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Exonerations reach record high in 2015

The criminal justice system is designed primarily to protect the innocent rather than punish the guilty, but mistakes do happen and people who have done nothing wrong are sometimes convicted and sent to prison. While prominent civil rights attorneys working with groups like the Innocence Project often feature in media stories about people who have been freed from prison after spending many years behind bars, experts in the area say that prosecutors actually deserve much of the credit. A district attorney in California set up the nation's first conviction integrity unit in 2002, and experts say that the work of such units around the country played a significant role in exonerating a record number of prisoners in 2015.

Researchers at the University of Michigan release a report dealing with exonerations every year, and the figures for 2015, which were published on Feb. 3, reveal that 28 percent of the wrongly-convicted individuals who were exonerated in 2015 were released after investigations were conducted by prosecutors in a single Texas county. More than a third of those exonerated in 2015 had been convicted of murder, and five had been awaiting execution when they were freed.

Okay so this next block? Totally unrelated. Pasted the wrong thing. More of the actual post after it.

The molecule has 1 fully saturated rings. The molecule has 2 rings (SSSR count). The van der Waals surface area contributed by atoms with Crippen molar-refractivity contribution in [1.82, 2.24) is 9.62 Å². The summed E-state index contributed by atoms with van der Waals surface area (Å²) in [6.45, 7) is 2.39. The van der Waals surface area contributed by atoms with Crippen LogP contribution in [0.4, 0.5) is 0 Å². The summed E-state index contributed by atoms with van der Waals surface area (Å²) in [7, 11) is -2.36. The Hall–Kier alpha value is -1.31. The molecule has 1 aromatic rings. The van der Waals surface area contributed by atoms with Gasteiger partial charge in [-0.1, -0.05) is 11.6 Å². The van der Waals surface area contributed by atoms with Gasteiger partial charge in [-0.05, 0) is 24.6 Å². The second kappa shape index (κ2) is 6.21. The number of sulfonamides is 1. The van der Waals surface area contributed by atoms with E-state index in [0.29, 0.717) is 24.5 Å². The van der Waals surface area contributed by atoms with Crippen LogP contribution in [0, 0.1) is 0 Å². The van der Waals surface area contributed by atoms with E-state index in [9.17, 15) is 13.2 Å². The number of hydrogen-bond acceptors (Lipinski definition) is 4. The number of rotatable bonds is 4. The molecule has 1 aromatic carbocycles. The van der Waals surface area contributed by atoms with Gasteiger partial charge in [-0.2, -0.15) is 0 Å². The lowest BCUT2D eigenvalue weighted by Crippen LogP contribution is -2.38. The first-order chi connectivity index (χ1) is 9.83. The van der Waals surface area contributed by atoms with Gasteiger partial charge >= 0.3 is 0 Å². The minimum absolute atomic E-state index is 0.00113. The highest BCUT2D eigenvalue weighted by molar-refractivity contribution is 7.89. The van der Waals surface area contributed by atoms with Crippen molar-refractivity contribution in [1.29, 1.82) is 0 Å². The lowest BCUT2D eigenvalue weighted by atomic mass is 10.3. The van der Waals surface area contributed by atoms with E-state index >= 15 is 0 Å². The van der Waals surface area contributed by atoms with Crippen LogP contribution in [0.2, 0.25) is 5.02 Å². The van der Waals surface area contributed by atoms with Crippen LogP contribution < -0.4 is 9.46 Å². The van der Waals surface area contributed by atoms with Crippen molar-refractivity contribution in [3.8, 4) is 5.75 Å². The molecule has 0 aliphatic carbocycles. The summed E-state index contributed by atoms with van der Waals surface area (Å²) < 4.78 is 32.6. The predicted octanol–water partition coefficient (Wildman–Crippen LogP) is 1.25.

The criminal justice system is often criticized for its treatment of treating minorities and the poor, and the 2015 exoneration data will likely provide fuel for those who feel this way. Less than a third of the prisoners exonerated in 2015 were Caucasians, but about half of them were African Americans. Questions have also been raised about aggressive police tactics and the type of individuals they are employed against, and the University of Michigan report reveals that the 27 prisoners exonerated in 2015 who provided authorities with false confessions were made up largely of children and the mentally handicapped.

Reports about false confessions and innocent individuals being incarcerated will likely make somber but unsurprising reading for criminal defense attorneys. Those not used to dealing with law enforcement sometimes worry that demanding a lawyer or remaining silent will make them appear guilty, but defense attorneys could point to the type of data contained in the annual exoneration report to help criminal suspects understand that it may be wise to have an advocate on their side in an adversarial system.

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